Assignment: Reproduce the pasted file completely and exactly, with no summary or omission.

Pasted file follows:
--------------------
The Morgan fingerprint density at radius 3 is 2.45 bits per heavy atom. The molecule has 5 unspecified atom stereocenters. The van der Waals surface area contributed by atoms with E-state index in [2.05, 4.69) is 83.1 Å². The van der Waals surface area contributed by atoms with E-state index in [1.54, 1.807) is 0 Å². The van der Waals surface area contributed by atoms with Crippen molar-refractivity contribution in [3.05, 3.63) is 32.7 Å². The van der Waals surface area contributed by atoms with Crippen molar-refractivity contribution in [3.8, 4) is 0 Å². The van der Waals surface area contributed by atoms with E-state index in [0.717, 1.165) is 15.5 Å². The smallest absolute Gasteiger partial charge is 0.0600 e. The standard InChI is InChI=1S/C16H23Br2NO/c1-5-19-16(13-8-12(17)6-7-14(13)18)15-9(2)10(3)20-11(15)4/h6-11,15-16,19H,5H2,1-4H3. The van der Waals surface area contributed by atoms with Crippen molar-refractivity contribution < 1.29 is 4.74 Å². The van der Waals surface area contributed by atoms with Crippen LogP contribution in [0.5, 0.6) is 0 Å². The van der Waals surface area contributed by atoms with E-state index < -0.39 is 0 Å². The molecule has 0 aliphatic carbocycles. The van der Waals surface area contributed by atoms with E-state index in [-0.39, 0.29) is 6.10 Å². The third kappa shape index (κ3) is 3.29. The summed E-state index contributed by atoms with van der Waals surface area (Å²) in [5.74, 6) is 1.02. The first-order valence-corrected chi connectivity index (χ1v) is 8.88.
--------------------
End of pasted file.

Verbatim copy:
The Morgan fingerprint density at radius 3 is 2.45 bits per heavy atom. The molecule has 5 unspecified atom stereocenters. The van der Waals surface area contributed by atoms with E-state index in [2.05, 4.69) is 83.1 Å². The van der Waals surface area contributed by atoms with E-state index in [1.54, 1.807) is 0 Å². The van der Waals surface area contributed by atoms with Crippen molar-refractivity contribution in [3.05, 3.63) is 32.7 Å². The van der Waals surface area contributed by atoms with Crippen molar-refractivity contribution in [3.8, 4) is 0 Å². The van der Waals surface area contributed by atoms with E-state index in [0.717, 1.165) is 15.5 Å². The smallest absolute Gasteiger partial charge is 0.0600 e. The standard InChI is InChI=1S/C16H23Br2NO/c1-5-19-16(13-8-12(17)6-7-14(13)18)15-9(2)10(3)20-11(15)4/h6-11,15-16,19H,5H2,1-4H3. The van der Waals surface area contributed by atoms with Crippen molar-refractivity contribution < 1.29 is 4.74 Å². The van der Waals surface area contributed by atoms with Crippen LogP contribution in [0.5, 0.6) is 0 Å². The van der Waals surface area contributed by atoms with E-state index < -0.39 is 0 Å². The molecule has 0 aliphatic carbocycles. The van der Waals surface area contributed by atoms with E-state index in [-0.39, 0.29) is 6.10 Å². The third kappa shape index (κ3) is 3.29. The summed E-state index contributed by atoms with van der Waals surface area (Å²) in [5.74, 6) is 1.02. The first-order valence-corrected chi connectivity index (χ1v) is 8.88.